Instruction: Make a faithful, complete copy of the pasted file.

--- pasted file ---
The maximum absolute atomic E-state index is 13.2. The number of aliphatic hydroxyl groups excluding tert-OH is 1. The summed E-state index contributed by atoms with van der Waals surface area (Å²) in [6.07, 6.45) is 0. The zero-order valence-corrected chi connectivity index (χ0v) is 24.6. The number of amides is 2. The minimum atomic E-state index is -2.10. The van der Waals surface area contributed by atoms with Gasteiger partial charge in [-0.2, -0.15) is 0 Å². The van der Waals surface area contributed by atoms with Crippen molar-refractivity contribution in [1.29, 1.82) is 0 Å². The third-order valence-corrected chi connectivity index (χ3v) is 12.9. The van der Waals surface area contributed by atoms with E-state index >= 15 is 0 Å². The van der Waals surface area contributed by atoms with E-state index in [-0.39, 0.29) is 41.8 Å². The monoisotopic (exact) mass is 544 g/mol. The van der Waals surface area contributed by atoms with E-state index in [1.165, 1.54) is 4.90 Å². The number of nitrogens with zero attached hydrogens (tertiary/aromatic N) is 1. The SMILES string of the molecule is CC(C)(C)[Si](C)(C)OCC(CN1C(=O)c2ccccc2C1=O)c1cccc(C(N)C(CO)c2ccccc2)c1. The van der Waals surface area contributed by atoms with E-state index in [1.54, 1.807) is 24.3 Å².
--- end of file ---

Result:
The maximum absolute atomic E-state index is 13.2. The number of aliphatic hydroxyl groups excluding tert-OH is 1. The summed E-state index contributed by atoms with van der Waals surface area (Å²) in [6.07, 6.45) is 0. The zero-order valence-corrected chi connectivity index (χ0v) is 24.6. The number of amides is 2. The minimum atomic E-state index is -2.10. The van der Waals surface area contributed by atoms with Gasteiger partial charge in [-0.2, -0.15) is 0 Å². The van der Waals surface area contributed by atoms with Crippen molar-refractivity contribution in [1.29, 1.82) is 0 Å². The third-order valence-corrected chi connectivity index (χ3v) is 12.9. The van der Waals surface area contributed by atoms with E-state index >= 15 is 0 Å². The van der Waals surface area contributed by atoms with E-state index in [-0.39, 0.29) is 41.8 Å². The monoisotopic (exact) mass is 544 g/mol. The van der Waals surface area contributed by atoms with E-state index in [1.165, 1.54) is 4.90 Å². The number of nitrogens with zero attached hydrogens (tertiary/aromatic N) is 1. The SMILES string of the molecule is CC(C)(C)[Si](C)(C)OCC(CN1C(=O)c2ccccc2C1=O)c1cccc(C(N)C(CO)c2ccccc2)c1. The van der Waals surface area contributed by atoms with E-state index in [1.54, 1.807) is 24.3 Å².